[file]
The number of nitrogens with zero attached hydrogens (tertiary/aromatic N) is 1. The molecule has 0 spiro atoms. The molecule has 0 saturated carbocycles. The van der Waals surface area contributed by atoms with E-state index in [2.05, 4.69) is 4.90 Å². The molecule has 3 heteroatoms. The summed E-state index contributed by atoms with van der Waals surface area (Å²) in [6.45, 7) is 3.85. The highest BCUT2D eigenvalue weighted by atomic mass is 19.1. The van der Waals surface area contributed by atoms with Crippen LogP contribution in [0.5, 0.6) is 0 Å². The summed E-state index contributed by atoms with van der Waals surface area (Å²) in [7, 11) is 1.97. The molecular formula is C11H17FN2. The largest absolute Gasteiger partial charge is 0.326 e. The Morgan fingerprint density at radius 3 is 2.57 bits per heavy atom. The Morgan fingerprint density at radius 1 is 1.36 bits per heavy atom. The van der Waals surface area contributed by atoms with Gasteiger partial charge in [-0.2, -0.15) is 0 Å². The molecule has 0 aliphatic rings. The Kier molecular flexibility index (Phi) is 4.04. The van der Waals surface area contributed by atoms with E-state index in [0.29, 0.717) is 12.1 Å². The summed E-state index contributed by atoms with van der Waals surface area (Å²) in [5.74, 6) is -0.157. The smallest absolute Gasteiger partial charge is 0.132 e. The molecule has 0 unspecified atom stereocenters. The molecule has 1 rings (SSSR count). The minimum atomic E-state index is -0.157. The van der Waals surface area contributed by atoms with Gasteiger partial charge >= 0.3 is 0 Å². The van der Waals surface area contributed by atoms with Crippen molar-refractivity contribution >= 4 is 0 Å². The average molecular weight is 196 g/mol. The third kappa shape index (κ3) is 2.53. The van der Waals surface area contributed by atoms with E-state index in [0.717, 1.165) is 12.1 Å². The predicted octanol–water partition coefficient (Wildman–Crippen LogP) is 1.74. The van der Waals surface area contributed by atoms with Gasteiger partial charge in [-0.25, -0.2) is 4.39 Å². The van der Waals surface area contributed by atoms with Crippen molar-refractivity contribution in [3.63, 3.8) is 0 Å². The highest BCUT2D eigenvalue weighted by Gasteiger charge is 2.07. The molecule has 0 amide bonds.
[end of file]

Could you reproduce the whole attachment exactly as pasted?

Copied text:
The number of nitrogens with zero attached hydrogens (tertiary/aromatic N) is 1. The molecule has 0 spiro atoms. The molecule has 0 saturated carbocycles. The van der Waals surface area contributed by atoms with E-state index in [2.05, 4.69) is 4.90 Å². The molecule has 3 heteroatoms. The summed E-state index contributed by atoms with van der Waals surface area (Å²) in [6.45, 7) is 3.85. The highest BCUT2D eigenvalue weighted by atomic mass is 19.1. The van der Waals surface area contributed by atoms with Crippen LogP contribution in [0.5, 0.6) is 0 Å². The summed E-state index contributed by atoms with van der Waals surface area (Å²) in [7, 11) is 1.97. The molecular formula is C11H17FN2. The largest absolute Gasteiger partial charge is 0.326 e. The Morgan fingerprint density at radius 3 is 2.57 bits per heavy atom. The Morgan fingerprint density at radius 1 is 1.36 bits per heavy atom. The van der Waals surface area contributed by atoms with Gasteiger partial charge in [-0.2, -0.15) is 0 Å². The molecule has 0 aliphatic rings. The Kier molecular flexibility index (Phi) is 4.04. The van der Waals surface area contributed by atoms with E-state index in [0.29, 0.717) is 12.1 Å². The summed E-state index contributed by atoms with van der Waals surface area (Å²) in [5.74, 6) is -0.157. The smallest absolute Gasteiger partial charge is 0.132 e. The molecule has 0 unspecified atom stereocenters. The molecule has 1 rings (SSSR count). The minimum atomic E-state index is -0.157. The van der Waals surface area contributed by atoms with Gasteiger partial charge >= 0.3 is 0 Å². The van der Waals surface area contributed by atoms with Crippen molar-refractivity contribution >= 4 is 0 Å². The average molecular weight is 196 g/mol. The third kappa shape index (κ3) is 2.53. The van der Waals surface area contributed by atoms with E-state index in [0.717, 1.165) is 12.1 Å². The predicted octanol–water partition coefficient (Wildman–Crippen LogP) is 1.74. The van der Waals surface area contributed by atoms with Gasteiger partial charge in [-0.25, -0.2) is 4.39 Å². The van der Waals surface area contributed by atoms with Crippen molar-refractivity contribution in [3.63, 3.8) is 0 Å². The highest BCUT2D eigenvalue weighted by Gasteiger charge is 2.07. The molecule has 0 amide bonds.